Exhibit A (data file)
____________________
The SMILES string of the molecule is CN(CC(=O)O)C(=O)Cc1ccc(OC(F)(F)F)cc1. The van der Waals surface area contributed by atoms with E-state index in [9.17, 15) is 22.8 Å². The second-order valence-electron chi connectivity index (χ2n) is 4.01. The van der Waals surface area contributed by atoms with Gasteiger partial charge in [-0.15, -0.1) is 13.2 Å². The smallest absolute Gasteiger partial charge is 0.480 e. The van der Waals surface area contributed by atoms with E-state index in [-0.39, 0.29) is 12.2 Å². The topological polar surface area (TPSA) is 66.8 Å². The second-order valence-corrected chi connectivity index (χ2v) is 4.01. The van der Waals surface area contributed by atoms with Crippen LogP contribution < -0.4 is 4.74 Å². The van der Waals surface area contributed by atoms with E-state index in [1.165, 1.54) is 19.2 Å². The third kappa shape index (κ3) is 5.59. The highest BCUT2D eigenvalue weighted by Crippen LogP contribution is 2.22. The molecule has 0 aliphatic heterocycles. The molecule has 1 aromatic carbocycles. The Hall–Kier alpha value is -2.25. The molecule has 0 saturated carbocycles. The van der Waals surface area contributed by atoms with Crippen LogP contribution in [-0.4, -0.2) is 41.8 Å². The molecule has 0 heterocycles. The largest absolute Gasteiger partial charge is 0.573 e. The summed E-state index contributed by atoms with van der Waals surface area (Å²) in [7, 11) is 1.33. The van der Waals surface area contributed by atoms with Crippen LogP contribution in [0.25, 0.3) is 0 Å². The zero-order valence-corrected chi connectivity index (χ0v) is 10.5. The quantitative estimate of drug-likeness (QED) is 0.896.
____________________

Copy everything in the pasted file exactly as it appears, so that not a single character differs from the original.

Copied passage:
The SMILES string of the molecule is CN(CC(=O)O)C(=O)Cc1ccc(OC(F)(F)F)cc1. The van der Waals surface area contributed by atoms with E-state index in [9.17, 15) is 22.8 Å². The second-order valence-electron chi connectivity index (χ2n) is 4.01. The van der Waals surface area contributed by atoms with Gasteiger partial charge in [-0.15, -0.1) is 13.2 Å². The smallest absolute Gasteiger partial charge is 0.480 e. The van der Waals surface area contributed by atoms with E-state index in [-0.39, 0.29) is 12.2 Å². The topological polar surface area (TPSA) is 66.8 Å². The second-order valence-corrected chi connectivity index (χ2v) is 4.01. The van der Waals surface area contributed by atoms with Crippen LogP contribution < -0.4 is 4.74 Å². The van der Waals surface area contributed by atoms with E-state index in [1.165, 1.54) is 19.2 Å². The third kappa shape index (κ3) is 5.59. The highest BCUT2D eigenvalue weighted by Crippen LogP contribution is 2.22. The molecule has 0 aliphatic heterocycles. The molecule has 1 aromatic carbocycles. The Hall–Kier alpha value is -2.25. The molecule has 0 saturated carbocycles. The van der Waals surface area contributed by atoms with Crippen LogP contribution in [-0.4, -0.2) is 41.8 Å². The molecule has 0 heterocycles. The largest absolute Gasteiger partial charge is 0.573 e. The summed E-state index contributed by atoms with van der Waals surface area (Å²) in [7, 11) is 1.33. The van der Waals surface area contributed by atoms with Crippen LogP contribution in [0.25, 0.3) is 0 Å². The zero-order valence-corrected chi connectivity index (χ0v) is 10.5. The quantitative estimate of drug-likeness (QED) is 0.896.